My youngest brother (adopted and not clever) was required to learn to do arithmetic in an arbitrary base in grades five and six. The idea was to teach the concept rather than a practical skill. He had bases four and six in some homework he showed me. It was madness because his teachers must have known that he’d been left behind (as had most of his inner city schoolmates) when it came to ordinary decimal arithmetic. I couldn’t understand why they didn’t at least use bases eight and 16, which could be useful right out of high school in those days.

  35. Alden says:
    @Art Deco

    I know all that. When I referred to Catholic and religious schools I was not referring to religion

    I write about the cost of private schools and the transportation problems.

    In the cities. Catholic parish schools are flourishing because no one wants to send their kids to big city thug dominated schools. The teachers of course are not nuns. But the schools are still there.

    It’s not 1917 but the catholic schools are still there and there are more Lutheran and Christian schools now than there were 100 years ago because of school bussing.

    • Replies: @Art Deco
  36. Alden says:

    Lucky you. My kids are 50, 49 and 48 so they pretty much escaped commie indoctrination.

    My sister’s kids are 21 and 26 and their very expensive private schools in Seattle were just PC indoctrination. The private and religious schools in Seattle and suburbs are known as Microsoft Highs because it’s Microsoft salaries that pay the tuition.

    But the teachers are SJWs that go on and on about the evils of Microsoft because it is a capitalist monopoly

    In California and many states home schooling has to be somehow hooked up with the local school district. Plus home schoolers get get school district funds. But they are compelled by law to use the common core curriculum.

  37. Art Deco says:

    I don’t doubt you can find Catholic parish schools surviving; ‘flourishing’ would be quite odd. Where I’m from, three of the seven Catholic high schools operating when I was that age have closed and a fourth has survived only due to the patronage of Thomas Golisano. The diocese and the religious orders were opening new secondary schools as recently as 1962.

    • Replies: @Alden
    , @Johann Ricke
  38. Alden says:
    @Art Deco

    IN the San Francisco Bay Area they are growing . For instance Padre Serra boys high school in San Mateo county has a scholarship fund of 47 million all raised by the tech multi millionaires because they want enough middle class kids to keep the school going. They get huge tax write offs from the donations so it helped them financially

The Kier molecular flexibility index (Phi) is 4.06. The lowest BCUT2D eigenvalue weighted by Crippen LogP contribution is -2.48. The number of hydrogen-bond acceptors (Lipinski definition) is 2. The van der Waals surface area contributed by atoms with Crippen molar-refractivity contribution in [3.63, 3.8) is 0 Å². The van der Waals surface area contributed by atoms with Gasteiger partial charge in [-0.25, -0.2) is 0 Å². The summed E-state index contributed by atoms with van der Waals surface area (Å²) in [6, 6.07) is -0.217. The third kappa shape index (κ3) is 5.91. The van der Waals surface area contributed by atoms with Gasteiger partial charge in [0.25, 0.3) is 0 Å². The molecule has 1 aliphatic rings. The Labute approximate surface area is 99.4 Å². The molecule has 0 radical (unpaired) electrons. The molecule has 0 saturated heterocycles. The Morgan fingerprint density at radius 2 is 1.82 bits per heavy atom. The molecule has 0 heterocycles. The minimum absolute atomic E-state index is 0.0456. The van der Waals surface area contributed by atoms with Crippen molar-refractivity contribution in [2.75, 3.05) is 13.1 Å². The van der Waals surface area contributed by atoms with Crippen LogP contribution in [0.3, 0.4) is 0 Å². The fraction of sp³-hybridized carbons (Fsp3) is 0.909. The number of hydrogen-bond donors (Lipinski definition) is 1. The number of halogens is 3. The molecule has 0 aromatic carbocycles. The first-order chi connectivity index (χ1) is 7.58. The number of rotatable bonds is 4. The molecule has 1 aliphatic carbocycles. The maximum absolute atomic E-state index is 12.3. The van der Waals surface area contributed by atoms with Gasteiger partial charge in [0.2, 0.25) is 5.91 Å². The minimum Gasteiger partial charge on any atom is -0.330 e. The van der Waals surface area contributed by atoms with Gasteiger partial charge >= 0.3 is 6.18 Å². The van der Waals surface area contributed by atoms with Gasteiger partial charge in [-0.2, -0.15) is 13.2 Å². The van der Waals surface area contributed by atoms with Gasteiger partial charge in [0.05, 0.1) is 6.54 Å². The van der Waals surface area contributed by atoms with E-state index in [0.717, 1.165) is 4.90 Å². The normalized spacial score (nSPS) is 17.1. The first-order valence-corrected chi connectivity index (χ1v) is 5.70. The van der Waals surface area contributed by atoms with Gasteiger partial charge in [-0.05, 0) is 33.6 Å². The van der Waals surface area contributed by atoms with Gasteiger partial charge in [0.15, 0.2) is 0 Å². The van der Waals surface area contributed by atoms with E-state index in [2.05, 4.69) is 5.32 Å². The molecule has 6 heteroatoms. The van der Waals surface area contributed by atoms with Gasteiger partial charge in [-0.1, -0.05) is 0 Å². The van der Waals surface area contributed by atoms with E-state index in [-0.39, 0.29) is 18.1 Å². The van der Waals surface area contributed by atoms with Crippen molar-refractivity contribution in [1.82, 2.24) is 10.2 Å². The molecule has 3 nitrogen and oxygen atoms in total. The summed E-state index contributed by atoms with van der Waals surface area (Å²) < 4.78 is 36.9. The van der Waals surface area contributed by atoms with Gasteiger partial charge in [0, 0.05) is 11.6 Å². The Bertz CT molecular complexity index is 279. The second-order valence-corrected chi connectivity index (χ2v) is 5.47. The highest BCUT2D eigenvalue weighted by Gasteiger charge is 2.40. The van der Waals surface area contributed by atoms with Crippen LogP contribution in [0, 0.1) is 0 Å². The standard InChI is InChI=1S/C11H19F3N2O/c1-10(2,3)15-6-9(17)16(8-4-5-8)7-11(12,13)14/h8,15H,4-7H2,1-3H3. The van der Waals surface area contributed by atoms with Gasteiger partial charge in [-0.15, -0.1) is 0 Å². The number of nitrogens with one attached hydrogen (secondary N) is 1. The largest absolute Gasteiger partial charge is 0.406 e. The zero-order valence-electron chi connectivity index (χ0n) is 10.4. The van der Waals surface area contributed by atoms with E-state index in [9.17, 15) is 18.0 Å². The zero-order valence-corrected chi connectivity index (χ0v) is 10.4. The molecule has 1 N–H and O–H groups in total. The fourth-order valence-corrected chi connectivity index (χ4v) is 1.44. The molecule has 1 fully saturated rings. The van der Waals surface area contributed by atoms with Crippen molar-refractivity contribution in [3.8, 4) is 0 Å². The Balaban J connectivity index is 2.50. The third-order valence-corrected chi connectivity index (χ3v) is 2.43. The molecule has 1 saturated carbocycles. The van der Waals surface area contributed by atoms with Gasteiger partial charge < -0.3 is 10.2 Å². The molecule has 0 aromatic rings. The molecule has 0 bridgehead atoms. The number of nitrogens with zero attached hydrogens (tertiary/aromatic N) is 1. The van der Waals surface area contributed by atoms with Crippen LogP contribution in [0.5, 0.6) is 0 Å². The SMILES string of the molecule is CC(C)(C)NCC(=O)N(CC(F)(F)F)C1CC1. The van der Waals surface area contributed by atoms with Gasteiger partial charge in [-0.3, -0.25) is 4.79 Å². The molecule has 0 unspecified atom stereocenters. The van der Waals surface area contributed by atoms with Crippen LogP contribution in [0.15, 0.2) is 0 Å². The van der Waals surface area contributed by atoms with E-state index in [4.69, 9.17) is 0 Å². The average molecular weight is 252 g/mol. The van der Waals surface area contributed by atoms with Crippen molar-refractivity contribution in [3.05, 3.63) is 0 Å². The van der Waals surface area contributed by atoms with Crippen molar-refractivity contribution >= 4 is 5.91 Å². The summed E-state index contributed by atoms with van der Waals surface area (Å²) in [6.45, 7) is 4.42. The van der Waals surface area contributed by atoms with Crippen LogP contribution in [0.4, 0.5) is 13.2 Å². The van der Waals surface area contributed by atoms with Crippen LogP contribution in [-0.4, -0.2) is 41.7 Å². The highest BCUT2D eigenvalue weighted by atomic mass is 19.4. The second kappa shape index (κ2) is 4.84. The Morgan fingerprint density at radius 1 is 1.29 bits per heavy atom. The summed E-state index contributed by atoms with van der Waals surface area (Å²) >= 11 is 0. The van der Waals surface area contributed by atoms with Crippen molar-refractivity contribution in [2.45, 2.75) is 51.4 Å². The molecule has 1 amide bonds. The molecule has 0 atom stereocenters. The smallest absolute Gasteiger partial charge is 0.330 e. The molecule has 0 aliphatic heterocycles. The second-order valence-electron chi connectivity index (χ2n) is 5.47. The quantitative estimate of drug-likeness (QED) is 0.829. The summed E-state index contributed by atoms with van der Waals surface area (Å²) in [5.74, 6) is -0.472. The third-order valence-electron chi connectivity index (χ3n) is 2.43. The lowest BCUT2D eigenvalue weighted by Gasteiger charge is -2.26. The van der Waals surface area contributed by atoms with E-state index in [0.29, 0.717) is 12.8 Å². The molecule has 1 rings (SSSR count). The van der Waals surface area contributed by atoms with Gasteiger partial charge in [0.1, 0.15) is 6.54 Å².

The Bay Area Chinese all want their kids to attend private schools as well.

    Every religious and private school in California has long waiting lists.

    Different states, different parts of the states, different outcomes.

    Anyway, my post wasn’t about the decline of Catholic achools, but about the cost and transportation difficulties of private schooling plus the fact that many private schools teach the same common core racist Marxism as the public schools.

    • Replies: @Alden
  39. Alden says:

    Did you even read my post or just jumped to claim I’m wrong because it’s different where you live.

    • Replies: @Art Deco
  40. @Art Deco

    Where I’m from, three of the seven Catholic high schools operating when I was that age have closed and a fourth has survived only due to the patronage of Thomas Golisano. The diocese and the religious orders were opening new secondary schools as recently as 1962.

    Does that have anything to do with upstate NY’s massive population losses? Buffalo’s population peaked out at 580K in 1950. As of 2010, it was 260K.

    • Replies: @Art Deco
  41. Art Deco says:

    Where I’m from is an example, not meant to be particularly probative.

    I’m fairly confident you are wrong. Reason is that there isn’t much of a secular trend in the share of youth enrolled in private schooling. I’m sure you do have new private schools in places like Texas which are demographically robust, but most of the country plugs along with a youth population which grows only slowly, so there isn’t much of a market for new schools. And, of course, you don’t have a labor force to staff specifically Catholic schools. You can staff legacy schools founded by the diocese or by the religious orders. You’ll have trouble doing that, though. Catechesis is wretched most places and the population of Mass-going Catholics has declined by 1/3 since the Council opened. (The scandal at Charlotte Catholic High School was ringmastered by a quondam religion teacher). As for ‘white flight’, you have incremental change in composition of municipal populations, but the sort of rapid demographic sorting to which ‘white flight’ refers was largely complete by 1980. Caucasians who live in core cities are people who lack dependent children, or live in enclaves where minorities haven’t reached a critical mass, or get their children into magnet schools or enrichment programs, or have coping strategies for the environment they’re in. Of course, everything varies locally.

  42. Art Deco says:
    @Johann Ricke

    Upstate New York in general has not had massive population losses. Popoulation gains in the Hudson Valley have counterbalanced losses elsewhere. The Buffalo commuter belt, the Southern Tier, and the Mohawk Valley have lost population. (About 2/3 of Upstate’s population lives elsewhere). IIRC, the demographic losses in these three subregions amount to about 300,000 people over a generation, of which about 2/3 of that is accounted for by Erie County. Monroe County actually has a slightly larger population than it did in 1980. The Church in Upstate New York is threatened much more by broad cultural shifts and indifferent institutional leadership than it is by industrial decline.